For the past five days I have been teaching a group of 100 grass roots leaders from 20 countries gathered here for a month at the Holy Given School in Seoul, Korea. My friend Lesley-Anne, a veteran missionary from New Zealand is the firey founder of these radical mission schools that she coordinates around the world (www.holygiven.org). Korean pastor Deborah has gathered her friends from Korea and the world to partake in a feast of worship, teaching on the ministry of Jesus, healing, deliverance, ministry strategizing and exotic & sumptuous Korean food.
People are visibly hungry for teaching and a fresh touch from the Holy Spirit—and it’s a great joy to minister here. Healing and deliverance happen in many of the sessions– like yesterday when a young woman from N. Korea began weeping over the terror and shame of her life. Her three siblings had been killed by the authorities and she’d been raised by abusive people. She came to faith in Christ the day before. Amanda, another New Zealander gathered other women around her to pray through her pain.
I led a session on the importance of forgiveness of our fathers and mothers. Nearly everyone came forward for prayer and people wept aloud as I led them through prayers. One African man from Lesotho told how he had never been touched or shown any kind of affection by his father or grandfather. Rather they beat him regularly with sticks. Crying was not allowed, as men don’t cry. He is a pastor with a deep heart of love for his nation. He longs to see men come into his rural church but laments they see needing God as a sign of weakness that would bring them unbearable shame.
Today I taught on reading Scripture at the margins and led a Bible study on Hagar in Genesis 16. I broke people into groups and had them identity the forces that oppress them and how they feel. I had each group name a scribe and share their answers. I sat there and took notes in amazement, feeling moved and privileged to hear people’s raw and real responses.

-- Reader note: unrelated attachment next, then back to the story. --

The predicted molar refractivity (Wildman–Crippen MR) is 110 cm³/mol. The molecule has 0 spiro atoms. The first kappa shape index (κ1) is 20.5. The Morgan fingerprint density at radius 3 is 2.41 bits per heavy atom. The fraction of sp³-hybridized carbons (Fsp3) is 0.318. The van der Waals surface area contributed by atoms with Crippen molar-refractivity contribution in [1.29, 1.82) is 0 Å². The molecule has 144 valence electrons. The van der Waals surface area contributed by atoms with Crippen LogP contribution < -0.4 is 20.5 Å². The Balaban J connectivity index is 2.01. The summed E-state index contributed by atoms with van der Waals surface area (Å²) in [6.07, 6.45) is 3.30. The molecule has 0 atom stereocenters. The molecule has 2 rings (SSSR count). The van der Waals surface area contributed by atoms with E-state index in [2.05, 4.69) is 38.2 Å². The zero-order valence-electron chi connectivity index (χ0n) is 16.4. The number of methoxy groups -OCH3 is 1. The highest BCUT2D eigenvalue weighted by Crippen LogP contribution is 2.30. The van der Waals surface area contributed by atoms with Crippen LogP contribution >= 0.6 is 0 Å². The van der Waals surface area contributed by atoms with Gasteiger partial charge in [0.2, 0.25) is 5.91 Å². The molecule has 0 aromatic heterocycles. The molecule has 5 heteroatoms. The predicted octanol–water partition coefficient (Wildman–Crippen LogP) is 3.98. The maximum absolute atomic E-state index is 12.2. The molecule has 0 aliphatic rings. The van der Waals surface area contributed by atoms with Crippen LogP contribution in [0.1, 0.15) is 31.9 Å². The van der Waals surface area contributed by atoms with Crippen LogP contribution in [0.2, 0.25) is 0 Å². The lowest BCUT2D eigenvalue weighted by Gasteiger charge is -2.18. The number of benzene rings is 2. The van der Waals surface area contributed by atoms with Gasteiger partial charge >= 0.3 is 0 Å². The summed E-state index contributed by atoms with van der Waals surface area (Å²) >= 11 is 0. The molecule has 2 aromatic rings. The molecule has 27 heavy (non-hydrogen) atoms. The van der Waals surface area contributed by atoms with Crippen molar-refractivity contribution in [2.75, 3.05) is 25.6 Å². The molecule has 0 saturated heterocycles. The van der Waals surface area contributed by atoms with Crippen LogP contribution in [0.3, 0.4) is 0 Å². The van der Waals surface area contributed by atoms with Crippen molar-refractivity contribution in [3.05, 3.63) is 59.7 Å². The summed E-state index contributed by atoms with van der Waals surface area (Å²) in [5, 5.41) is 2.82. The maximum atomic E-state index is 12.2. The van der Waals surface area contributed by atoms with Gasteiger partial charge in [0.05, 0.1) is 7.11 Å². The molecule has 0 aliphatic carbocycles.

Koreans talked about fearing parents and authority figures who pressure them to do things they don’t want or that are beyond their capacity. A woman said she felt pressure to be recognized and approved by God. A young man told how he felt forced to conform to the misery of the status quo and his longed to move out of society and start over. An older woman said “imagine being married to the men who pressure people to conform. Many women feel oppressed by their husbands and want to escape their marriages. Sometimes we wish they would just disappear.” Men from India talked about spiritual oppression and confusion from the 3 million gods and goddesses worshiped in their nation. A young woman from Singapore said she and others of her generation feel oppressed by money and the endless pressure to achieve.
People from Mozambique, Zambia and Lesotho mentioned HIV/Aids, witchcraft, poverty, violence and polygamy. A Pakistani mentioned fear of Islamic terrorism directed against Christians. Others ministering in Islamic countries mention the fear of being discovered, persecuted or expelled for being Christians.
We talk through Sarai and Abram’s abusive treatment of their Egyptian servant Hagar in Genesis 16:1-6 and people see direct comparisons to their lives. We discuss at length in small groups how the messenger of the Lord finds her by a well and offers her a new life of dignity and hope.
“When Hagar fled into the desert she had no choice and no options. She was a slave and couldn’t return to her master or to her country. There was no other way forward for her apart from the Lord appearing to her and helping her,” a woman comments.
People are moved by how the Lord calls her by her name, asks her about her life and promises her great blessing—regardless of her low status. He sends her back, which people interpret as a call to live under structures of oppression knowing that God sees, does not approve but is with them too bless them. People look encouraged. Many will soon be going back to dark and difficult ministry contexts.
Tomorrow we go to the demilitarized zone at the border of N. Korea. Sunday I fly home after preaching. Please keep all of us in your prayers.